320 O’DOWD HALL (248) 370-2175
Fax: (248) 370-3144
Chairperson: Samuel Rosenthall
Professors emeriti: Carlo Coppola (Hindi-Urdu), Daniel H. Fullmer, William Schwab
Professors: Peter J. Binkert (Linguistics, Classics), Michael B. Smith
Associate professor: Samuel Rosenthall
Assistant professors: Lisa Levinson, Kuniko Nielsen
Associated faculty: Professor Alice S. Horning (Rhetoric, Communication and Journalism; Linguistics)
Special instructor: Rebecca Gaydos
Chief adviser: Samuel Rosenthall
It is hard to imagine spending one waking moment without language. Whether we are alone or among other people, whether we dream or daydream, whether we write poetry, follow a recipe, cheer for the home team, speak or sing, language is involved. All normal children acquire a native language, no matter where they are born, what the language is or what their home life is like. People who are deaf have language; so do those who are blind, mute, completely paralyzed, mentally retarded or emotionally disturbed. Language can be disrupted by injury or disease, processed by machines, altered for special occasions and exploited for ulterior motives. Despite this extraordinary presence, versatility and variability, every human language, whether Old English or Modern Japanese, shares universal features. Linguistics is the discipline that studies such matters concerning language.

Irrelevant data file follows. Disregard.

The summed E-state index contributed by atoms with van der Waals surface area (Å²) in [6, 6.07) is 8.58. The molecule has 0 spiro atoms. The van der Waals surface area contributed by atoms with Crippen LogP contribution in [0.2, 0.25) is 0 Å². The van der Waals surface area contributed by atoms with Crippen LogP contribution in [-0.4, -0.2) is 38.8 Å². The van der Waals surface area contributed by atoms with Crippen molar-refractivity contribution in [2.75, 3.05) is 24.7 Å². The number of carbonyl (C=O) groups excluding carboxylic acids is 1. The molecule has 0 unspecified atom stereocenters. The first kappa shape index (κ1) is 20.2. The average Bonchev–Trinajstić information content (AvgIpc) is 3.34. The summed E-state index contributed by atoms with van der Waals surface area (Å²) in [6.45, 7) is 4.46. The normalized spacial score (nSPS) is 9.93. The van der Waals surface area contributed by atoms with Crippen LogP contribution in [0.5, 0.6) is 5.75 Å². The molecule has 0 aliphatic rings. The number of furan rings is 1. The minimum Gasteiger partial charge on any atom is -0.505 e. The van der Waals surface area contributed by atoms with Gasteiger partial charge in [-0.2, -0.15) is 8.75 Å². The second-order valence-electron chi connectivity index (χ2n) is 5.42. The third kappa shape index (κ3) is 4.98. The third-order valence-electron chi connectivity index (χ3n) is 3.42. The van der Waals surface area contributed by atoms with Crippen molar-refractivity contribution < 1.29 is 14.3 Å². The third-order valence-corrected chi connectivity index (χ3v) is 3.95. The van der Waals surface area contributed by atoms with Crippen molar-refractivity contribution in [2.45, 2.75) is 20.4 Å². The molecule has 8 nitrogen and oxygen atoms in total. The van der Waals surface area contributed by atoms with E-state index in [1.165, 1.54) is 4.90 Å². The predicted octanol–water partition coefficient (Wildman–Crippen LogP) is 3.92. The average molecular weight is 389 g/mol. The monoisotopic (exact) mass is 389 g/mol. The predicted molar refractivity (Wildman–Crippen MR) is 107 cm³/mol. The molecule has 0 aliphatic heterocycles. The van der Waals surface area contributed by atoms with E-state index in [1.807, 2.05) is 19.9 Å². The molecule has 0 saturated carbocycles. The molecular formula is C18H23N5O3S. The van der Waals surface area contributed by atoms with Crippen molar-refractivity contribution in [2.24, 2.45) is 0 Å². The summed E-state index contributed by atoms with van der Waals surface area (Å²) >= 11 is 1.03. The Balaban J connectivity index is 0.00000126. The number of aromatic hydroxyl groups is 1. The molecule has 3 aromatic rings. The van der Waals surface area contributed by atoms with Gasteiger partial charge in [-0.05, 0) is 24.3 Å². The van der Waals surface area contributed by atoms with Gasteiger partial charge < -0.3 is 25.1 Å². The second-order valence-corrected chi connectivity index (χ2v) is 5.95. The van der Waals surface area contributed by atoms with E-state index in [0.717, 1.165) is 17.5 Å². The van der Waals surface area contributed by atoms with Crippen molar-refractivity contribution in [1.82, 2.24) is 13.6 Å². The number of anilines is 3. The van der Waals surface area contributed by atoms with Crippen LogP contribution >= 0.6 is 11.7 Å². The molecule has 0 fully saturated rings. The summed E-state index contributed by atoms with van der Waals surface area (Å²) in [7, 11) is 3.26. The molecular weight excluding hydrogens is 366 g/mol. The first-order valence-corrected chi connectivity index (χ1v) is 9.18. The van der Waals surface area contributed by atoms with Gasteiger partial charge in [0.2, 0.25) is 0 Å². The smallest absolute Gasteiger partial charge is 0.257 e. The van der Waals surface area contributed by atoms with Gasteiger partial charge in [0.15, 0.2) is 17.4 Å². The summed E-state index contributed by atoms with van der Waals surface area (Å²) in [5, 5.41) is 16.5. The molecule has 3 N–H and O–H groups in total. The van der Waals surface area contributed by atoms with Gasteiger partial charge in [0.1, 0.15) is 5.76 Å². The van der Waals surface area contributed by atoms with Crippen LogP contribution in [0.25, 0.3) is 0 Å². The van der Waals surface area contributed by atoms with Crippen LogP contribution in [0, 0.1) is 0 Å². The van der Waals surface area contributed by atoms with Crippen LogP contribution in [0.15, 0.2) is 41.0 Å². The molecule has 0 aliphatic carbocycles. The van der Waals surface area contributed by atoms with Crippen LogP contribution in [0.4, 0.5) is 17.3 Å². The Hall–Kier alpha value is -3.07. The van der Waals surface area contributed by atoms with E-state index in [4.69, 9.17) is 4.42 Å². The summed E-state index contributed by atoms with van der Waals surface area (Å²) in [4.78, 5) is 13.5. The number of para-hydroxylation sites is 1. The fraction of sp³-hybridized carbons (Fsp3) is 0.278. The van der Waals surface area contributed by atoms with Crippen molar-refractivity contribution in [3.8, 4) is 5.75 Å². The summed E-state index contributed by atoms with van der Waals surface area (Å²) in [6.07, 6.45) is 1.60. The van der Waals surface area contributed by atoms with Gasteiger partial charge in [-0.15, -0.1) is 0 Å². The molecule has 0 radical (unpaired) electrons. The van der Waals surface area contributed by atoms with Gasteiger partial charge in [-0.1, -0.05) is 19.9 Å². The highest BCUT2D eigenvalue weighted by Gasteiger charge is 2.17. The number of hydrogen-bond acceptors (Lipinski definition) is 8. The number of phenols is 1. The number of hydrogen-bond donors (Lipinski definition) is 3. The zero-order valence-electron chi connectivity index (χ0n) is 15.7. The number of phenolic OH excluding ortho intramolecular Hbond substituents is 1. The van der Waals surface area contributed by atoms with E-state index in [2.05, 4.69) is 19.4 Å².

Because language is so pervasive and so peculiarly human, students of linguistics find careers in many different areas. Some, such as teachers, computer scientists and speech therapists, use linguistics directly; others, such as market analysts, editors and advertising executives, use it indirectly. Still others use their undergraduate major in linguistics as a springboard to careers in law, education, business, artificial intelligence and international relations, as well as graduate study in linguistics and other fields.
The Department of Linguistics offers departmental honors to students who achieve a grade point average of 3.60 or above in specified courses. In the case of the liberal arts major, the courses include the seven required LIN and ALS courses and the three additional courses listed above. In the case of the modified major with a minor in computer science, the courses include the six required LIN and ALS courses, the five required CSE courses and PHL 370 .
The department also recommends honors for students who have modified majors in other departments with concentrations in linguistics.
Eligibility for the Practicum (ALS 419 ) requires completion of ALS 418 with a grade of 3.0 or higher. Non-native speakers of English, in addition, must satisfactorily complete an oral and written examination of English.